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Defence Minister Harjit Sajjan responds to a question in the House of Commons on Parliament Hill in Ottawa on May 1, 2017.

Adrian Wyld/The Canadian Press

Prime Minister Justin Trudeau is rejecting demands that he fire his Defence Minister, saying Harjit Sajjan has apologized for embellishing his role in a crucial battle in Afghanistan.

Mr. Sajjan, a former reservist, was decorated for his service as an intelligence officer during Operation Medusa, which took place over two weeks in the late summer of 2006. But he was repeatedly derided on Monday in the House of Commons for exaggerating his importance to the planning of that offensive in a speech he delivered in India in April.

"People in the military have a name for what he did," said Rona Ambrose, the interim Leader of the Conservatives. "It's called stolen valour – when someone takes credit for the brave actions of another. What he did was wrong. And now he has lost the confidence of our men and women in uniform. They need to have confidence in their leaders, especially when they are putting their lives on the line. Will the Prime Minister remove the Minister of Defence?"

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Mr. Trudeau replied by saying Mr. Sajjan made a mistake.

"He acknowledged his responsibility and apologized for it. That is what Canadians expect when one makes a mistake. We own up to our mistake; we apologize for it," the Prime Minister said. "This minister has served his country in many capacities, as a police officer, as a soldier, and now as a minister. He has my full confidence."

But Tom Mulcair, the NDP Leader, said Mr. Sajjan's response to being caught in a fabrication has been inadequate. The Minister of Defence has "told a whopper about his record," Mr. Mulcair said. That "is not something you apologize for, it's something that you have to step down for."

After the first round of questioning, Mr. Trudeau left it up to the Defence Minister to respond to the calls for his resignation.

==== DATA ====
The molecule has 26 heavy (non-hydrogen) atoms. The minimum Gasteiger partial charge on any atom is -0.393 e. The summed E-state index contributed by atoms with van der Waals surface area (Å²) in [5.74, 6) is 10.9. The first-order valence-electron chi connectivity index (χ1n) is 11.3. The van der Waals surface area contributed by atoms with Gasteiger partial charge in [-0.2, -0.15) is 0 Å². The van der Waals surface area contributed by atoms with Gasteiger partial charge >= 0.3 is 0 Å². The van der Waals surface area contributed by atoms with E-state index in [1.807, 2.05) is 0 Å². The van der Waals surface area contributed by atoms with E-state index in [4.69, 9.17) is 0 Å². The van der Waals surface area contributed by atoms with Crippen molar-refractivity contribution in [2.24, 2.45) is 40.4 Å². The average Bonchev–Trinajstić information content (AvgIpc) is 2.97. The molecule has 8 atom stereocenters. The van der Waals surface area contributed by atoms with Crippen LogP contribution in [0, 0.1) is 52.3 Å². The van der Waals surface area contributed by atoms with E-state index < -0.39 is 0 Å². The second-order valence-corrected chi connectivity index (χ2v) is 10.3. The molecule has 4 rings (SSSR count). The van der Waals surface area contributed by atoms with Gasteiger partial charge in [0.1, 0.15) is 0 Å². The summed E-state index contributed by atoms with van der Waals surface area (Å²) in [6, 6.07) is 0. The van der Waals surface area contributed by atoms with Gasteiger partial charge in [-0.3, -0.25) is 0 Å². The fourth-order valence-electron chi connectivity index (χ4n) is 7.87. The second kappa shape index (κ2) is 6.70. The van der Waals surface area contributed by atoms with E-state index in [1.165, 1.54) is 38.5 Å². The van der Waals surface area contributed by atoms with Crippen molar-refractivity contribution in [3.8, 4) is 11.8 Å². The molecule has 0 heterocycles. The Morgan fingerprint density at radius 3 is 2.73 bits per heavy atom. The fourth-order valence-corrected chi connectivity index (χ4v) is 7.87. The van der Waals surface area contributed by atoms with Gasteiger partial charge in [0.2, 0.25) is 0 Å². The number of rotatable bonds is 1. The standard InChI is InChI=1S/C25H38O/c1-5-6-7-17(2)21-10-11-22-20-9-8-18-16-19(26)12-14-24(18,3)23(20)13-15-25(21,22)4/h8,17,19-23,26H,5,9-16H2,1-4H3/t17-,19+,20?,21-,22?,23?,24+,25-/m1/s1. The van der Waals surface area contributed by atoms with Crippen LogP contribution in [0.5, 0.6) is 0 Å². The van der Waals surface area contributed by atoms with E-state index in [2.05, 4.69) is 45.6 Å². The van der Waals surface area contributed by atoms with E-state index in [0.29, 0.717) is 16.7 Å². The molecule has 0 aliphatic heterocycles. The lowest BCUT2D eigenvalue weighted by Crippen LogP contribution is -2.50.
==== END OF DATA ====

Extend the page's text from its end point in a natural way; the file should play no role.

"I am not here to make excuses," Mr. Sajjan told the House. "I intend to own my mistake, apologize for it, learn from it, and continue to serve."

It is one of the more significant missteps made by members of Mr. Trudeau's cabinet since the Liberal government took office in November, 2015. Hunter Tootoo resigned as fisheries minister in May of last year to deal with a drinking problem and the fallout of a messy love triangle.

Mr. Sajjan served in Afghanistan while on leave from his job as a detective with the Vancouver police.

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He told a meeting of a research foundation in New Delhi on April 14 that he was the "architect" of Operation Medusa, a land battle between NATO and 1,400 Taliban in that killed 12 Canadians – including four soldiers who served directly under Mr. Sajjan – and about 550 insurgents. In fact, the operation was planned and overseen by then major-general David Fraser.

Mr. Fraser subsequently wrote to the chief of the Vancouver police saying the work Mr. Sajjan did to gather intelligence about the Taliban "was so compelling that it drove a number of large scale theatre-resourced efforts, including Operation Medusa."

But the Conservatives say they can point to a number of instances where Mr. Sajjan has been less than truthful in his job as Minister, including an instance where he appears to have misrepresented the unhappiness of Iraqi officials with Canada's decision to withdraw fighter jets from the fight against the Islamic State.

Mr. Sajjan apologized on his Facebook page on Saturday for claiming to have been the architect of Operation Medusa. He followed that with more words of regret on Monday.

"I would like to apologize for my mistake in describing my role," he told reporters. "I would like to retract that, and I'm truly sorry for it. I in no way would like to diminish the great work that my former superiors and our soldiers have done on operations, and I'm truly sorry for it."

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